Hashtags + Community

It’s no secret that I enjoy social media and Twitter was one of the first to get me hooked. And that’s where hashtags have their origins. But even if you don’t do Twitter, hashtags have creeped into other social media platforms and even into everyday speech {ugh}.

Mandi Ehman wrote on her blog this week about the #boymom hashtag and how it is encouraging gender stereotypes. At first I was offended because I use that hashtag often, but after reading through her post, I realized it’s the not the hashtag she has a problem with, but rather how people are using it. I get that.

Here’s my take on hashtags:


I use hashtags to find and join a community of similar people. I know when I search through the #boymom hashtag, I’m going to find other boy moms! If I want to connect with other moms who run, I know #motherrunner will get me there. I know I can search the #packers hashtag during a game and find people commiserating about the last touchdown or missed field goal.

Some hashtags are funny, some are for contests, some are for events, but I believe in the power of hashtags to develop community if we use them well. But just like any other form of social media, we need to use these hashtags honestly to reflect the community as a whole.

Mandi makes the point in her post that most pictures and posts in the #boymom hashtag streams include dirt and cars and bugs, but that is not what EVERY boy mom experiences. My boys hate bugs. They enjoy baking with me. If we only use the #boymom hashtag on stereotypical “boy” things, we’re not really inviting a REAL, full community of all boy moms.

Does every homeschool situation look the same? No, but lots of people use the #homeschool hashtag and find a diverse community of homeschoolers there. The #motherrunner hashtag has brand new runners and experienced marathoners, but there is community found in the common ground of being mothers who run.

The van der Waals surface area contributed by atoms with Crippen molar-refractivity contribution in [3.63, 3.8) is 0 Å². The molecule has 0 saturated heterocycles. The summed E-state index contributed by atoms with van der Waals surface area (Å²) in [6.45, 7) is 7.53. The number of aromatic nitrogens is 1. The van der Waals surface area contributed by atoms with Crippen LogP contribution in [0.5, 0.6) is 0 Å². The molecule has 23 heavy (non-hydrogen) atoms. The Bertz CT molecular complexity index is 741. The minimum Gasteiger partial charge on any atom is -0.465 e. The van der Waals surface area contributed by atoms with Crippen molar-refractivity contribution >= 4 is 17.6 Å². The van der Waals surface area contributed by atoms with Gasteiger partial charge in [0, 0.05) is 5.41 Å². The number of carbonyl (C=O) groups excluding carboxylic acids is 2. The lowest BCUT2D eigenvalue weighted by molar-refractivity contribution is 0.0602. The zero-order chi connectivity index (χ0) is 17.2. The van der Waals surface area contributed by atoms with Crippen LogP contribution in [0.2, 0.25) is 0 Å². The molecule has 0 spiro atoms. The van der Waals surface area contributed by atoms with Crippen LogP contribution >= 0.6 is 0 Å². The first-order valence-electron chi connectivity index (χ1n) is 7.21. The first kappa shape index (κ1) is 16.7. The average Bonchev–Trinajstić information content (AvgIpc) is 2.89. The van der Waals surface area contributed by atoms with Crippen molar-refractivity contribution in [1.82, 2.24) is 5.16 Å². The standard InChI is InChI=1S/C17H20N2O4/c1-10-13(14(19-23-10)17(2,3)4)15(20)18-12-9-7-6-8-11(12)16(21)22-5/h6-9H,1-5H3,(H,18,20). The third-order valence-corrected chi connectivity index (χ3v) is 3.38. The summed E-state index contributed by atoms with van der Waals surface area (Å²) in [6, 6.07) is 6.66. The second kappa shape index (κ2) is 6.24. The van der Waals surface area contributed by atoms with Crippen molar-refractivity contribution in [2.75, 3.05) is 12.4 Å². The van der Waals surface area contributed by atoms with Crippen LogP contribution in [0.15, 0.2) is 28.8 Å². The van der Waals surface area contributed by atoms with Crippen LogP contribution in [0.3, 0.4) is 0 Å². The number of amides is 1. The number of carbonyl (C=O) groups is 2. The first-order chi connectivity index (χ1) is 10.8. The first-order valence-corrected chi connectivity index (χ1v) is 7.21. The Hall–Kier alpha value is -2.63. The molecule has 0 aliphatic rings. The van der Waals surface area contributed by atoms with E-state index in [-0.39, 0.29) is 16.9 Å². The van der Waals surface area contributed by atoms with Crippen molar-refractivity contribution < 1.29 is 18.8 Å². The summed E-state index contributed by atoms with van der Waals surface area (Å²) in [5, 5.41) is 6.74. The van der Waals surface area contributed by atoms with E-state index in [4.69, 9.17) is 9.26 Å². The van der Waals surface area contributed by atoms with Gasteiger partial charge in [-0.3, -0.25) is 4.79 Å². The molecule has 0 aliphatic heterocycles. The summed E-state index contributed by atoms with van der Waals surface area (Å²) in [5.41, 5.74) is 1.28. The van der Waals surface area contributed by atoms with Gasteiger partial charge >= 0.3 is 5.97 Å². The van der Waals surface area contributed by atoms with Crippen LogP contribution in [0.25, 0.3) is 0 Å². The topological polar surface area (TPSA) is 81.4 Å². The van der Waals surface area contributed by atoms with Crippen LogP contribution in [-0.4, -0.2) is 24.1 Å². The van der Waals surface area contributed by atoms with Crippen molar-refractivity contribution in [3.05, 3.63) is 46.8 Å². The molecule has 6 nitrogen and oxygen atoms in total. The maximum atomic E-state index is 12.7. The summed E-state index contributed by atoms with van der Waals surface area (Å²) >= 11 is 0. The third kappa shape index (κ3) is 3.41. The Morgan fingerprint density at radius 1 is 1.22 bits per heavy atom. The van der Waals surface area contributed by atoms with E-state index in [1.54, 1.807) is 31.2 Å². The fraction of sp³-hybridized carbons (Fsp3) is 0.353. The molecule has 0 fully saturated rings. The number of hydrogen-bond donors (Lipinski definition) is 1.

My MOB Society co-founder, Brooke, shared a great perspective on hashtags in the comments of Mandi’s post:

For me, using that hashtag, and creating an entire community just for #boymoms is about just that…community. When I use that hashtag it’s because I’m reaching out to the very population God has called me to stand in the gap for. It’s about bringing people in to a group of like-minded people.

I am social. I love community. I over-hashtag a lot, but I know it will bring me to more like-minded people and connecting with those new people is energizing to me. I will keep using the #boymom hashtag, but not just for “boy” things. Baking or crafting with my boys is no less of a #boymom experience that catching frogs or going fishing.

Let’s be wise and honest in our use of hashtags, but let’s also have fun with the community they bring – that was the point of hashtags in the first place, right?!

Some of my favorite hashtag communities:

  • #fridayintroductions {Instagram}
  • #Huskers {duh}
  • #mobsociety
  • #surprisedbymotherhood
  • #motherrunner
  • #amwriting
  • #fmfparty {Twitter}

What are your favorite hashtags to follow? Which hashtags have formed great community for you?

The Ultimate Guide to Brain Breaks eBook